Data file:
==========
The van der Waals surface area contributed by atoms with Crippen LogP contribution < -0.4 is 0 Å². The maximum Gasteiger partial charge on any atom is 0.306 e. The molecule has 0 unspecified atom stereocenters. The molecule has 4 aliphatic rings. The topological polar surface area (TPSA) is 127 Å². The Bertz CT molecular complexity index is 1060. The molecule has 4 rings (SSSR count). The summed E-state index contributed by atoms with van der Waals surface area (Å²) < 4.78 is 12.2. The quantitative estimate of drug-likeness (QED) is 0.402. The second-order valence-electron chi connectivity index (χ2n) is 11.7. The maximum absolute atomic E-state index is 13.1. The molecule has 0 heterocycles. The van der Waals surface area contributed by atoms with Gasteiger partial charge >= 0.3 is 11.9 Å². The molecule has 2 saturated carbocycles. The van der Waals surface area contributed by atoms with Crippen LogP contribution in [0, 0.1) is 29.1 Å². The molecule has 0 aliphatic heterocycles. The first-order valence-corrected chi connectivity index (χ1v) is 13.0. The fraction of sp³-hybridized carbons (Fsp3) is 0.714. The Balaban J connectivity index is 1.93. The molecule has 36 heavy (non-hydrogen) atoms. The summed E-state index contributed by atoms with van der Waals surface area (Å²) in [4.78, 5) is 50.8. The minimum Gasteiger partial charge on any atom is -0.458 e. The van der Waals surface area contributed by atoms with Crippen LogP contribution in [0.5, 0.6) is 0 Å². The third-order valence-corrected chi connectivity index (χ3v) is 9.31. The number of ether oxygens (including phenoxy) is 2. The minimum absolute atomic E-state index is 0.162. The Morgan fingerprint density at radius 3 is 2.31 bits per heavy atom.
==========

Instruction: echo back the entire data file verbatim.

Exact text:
The van der Waals surface area contributed by atoms with Crippen LogP contribution < -0.4 is 0 Å². The maximum Gasteiger partial charge on any atom is 0.306 e. The molecule has 0 unspecified atom stereocenters. The molecule has 4 aliphatic rings. The topological polar surface area (TPSA) is 127 Å². The Bertz CT molecular complexity index is 1060. The molecule has 4 rings (SSSR count). The summed E-state index contributed by atoms with van der Waals surface area (Å²) < 4.78 is 12.2. The quantitative estimate of drug-likeness (QED) is 0.402. The second-order valence-electron chi connectivity index (χ2n) is 11.7. The maximum absolute atomic E-state index is 13.1. The molecule has 0 heterocycles. The van der Waals surface area contributed by atoms with Gasteiger partial charge >= 0.3 is 11.9 Å². The molecule has 2 saturated carbocycles. The van der Waals surface area contributed by atoms with Crippen LogP contribution in [0, 0.1) is 29.1 Å². The molecule has 0 aliphatic heterocycles. The first-order valence-corrected chi connectivity index (χ1v) is 13.0. The fraction of sp³-hybridized carbons (Fsp3) is 0.714. The Balaban J connectivity index is 1.93. The molecule has 36 heavy (non-hydrogen) atoms. The summed E-state index contributed by atoms with van der Waals surface area (Å²) in [4.78, 5) is 50.8. The minimum Gasteiger partial charge on any atom is -0.458 e. The van der Waals surface area contributed by atoms with Crippen LogP contribution in [0.5, 0.6) is 0 Å². The third-order valence-corrected chi connectivity index (χ3v) is 9.31. The number of ether oxygens (including phenoxy) is 2. The minimum absolute atomic E-state index is 0.162. The Morgan fingerprint density at radius 3 is 2.31 bits per heavy atom.